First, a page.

The mean microleakage for all groups is given in Table 1. The groups with biodentine and MTA plugs (Group IC, IB) exhibited lower leakage than groups with GIC plugs (Group IA). The intergroup comparison is given in Table 2 Among the groups, group IA with GIC plug exhibited the highest leakage. Group IC with biodentine plug exhibited the lowest leakage.
The concept of coronal leakage having an effect on the outcome of root canal treatment has been known for nearly 90 years. Saliva contamination of the root canal system has been identified as a potential cause of endodontic failure.11 Swanson and Madison1 reported that exposure of the coronal segments of obturated root canals to artificial saliva resulted in recontamination of 79 to 85% of the root canal system in as little as 3 days. Torabinejad et al12 demonstrated that over 50% of obturated root canals were contaminated after 19 days of exposure to Staphylococcus epidermidis.
|Glass ionomer cement||5.5400||15||0.18048|
|Mineral trioxide aggregate||1.3800||15||0.34888|
The intracanal barriers besides providing a second line of defense against the bacterial leakage also provide enough bulk of material for sealing.13 Many studies have shown that the coronal microleakage has been reduced when intraorifice barriers have been used.7,14,15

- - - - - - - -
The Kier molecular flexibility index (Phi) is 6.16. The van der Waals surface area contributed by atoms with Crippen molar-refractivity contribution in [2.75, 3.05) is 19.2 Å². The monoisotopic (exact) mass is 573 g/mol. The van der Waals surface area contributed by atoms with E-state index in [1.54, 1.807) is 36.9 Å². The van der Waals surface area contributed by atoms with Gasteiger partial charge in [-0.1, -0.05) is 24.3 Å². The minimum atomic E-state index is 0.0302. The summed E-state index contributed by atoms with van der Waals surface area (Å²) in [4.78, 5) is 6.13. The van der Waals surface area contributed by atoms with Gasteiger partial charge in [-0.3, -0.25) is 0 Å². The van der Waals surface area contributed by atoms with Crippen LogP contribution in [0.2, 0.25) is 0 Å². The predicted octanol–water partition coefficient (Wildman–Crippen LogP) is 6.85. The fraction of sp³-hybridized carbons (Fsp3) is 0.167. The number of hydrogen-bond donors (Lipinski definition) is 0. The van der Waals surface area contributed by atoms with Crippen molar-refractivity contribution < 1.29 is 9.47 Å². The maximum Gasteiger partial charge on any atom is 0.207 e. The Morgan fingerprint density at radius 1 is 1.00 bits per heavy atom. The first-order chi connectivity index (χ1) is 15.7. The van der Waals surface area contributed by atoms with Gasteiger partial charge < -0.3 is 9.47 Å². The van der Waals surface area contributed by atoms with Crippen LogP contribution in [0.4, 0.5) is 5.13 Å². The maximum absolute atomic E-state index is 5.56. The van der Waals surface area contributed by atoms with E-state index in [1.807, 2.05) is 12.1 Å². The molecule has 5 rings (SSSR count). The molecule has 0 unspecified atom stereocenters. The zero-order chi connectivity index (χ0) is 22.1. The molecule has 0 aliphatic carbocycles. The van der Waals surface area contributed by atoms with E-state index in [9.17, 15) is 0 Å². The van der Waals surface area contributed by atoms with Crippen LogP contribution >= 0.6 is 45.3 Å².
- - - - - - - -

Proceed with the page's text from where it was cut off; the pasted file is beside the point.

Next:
The purpose of this study is to compare the sealing ability of MTA, GIC, and biodentine, when placed over gutta-percha obturated root canals as intracanal plugs. Conventional GIC (Fuji II) was chosen as an intracanal plugin group IA as it has been found to have better sealing ability than resin-modified GIC.16 The inferior sealing ability of resin ionomer may be attributed to the polymerization shrinkage that occurs on curing.
In the present study, white MTA (ProRoot MTA) was chosen as an intracanal barrier material in group IB due to its improved aesthetics and placement characteristics as compared with the original gray MTA.17
The reason for using tricalcium-based cement (Biodentine) in the present study is because of its antibacterial properties and a very good sealing ability.18
In this study, linear dye penetration method was used as it is a most convenient, sensitive, and easy to accomplish method that does not require sophisticated materials or equipment19 and produces results similar to bacterial leakage method.20 The better penetrating ability due to low molecular weight was the reason for using methylene blue in the present study.21
The leakage in a group with GIC plug and AH PLUS sealer (IA) was highest among the experimental groups. The potential for air bubble formation, which results in void incorporation and its property of dissolution in tissue fluids, might have been the reason for inferior findings of GIC.22
The biodentine group showed less leakage when compared with MTA group. This might be due to the following reasons: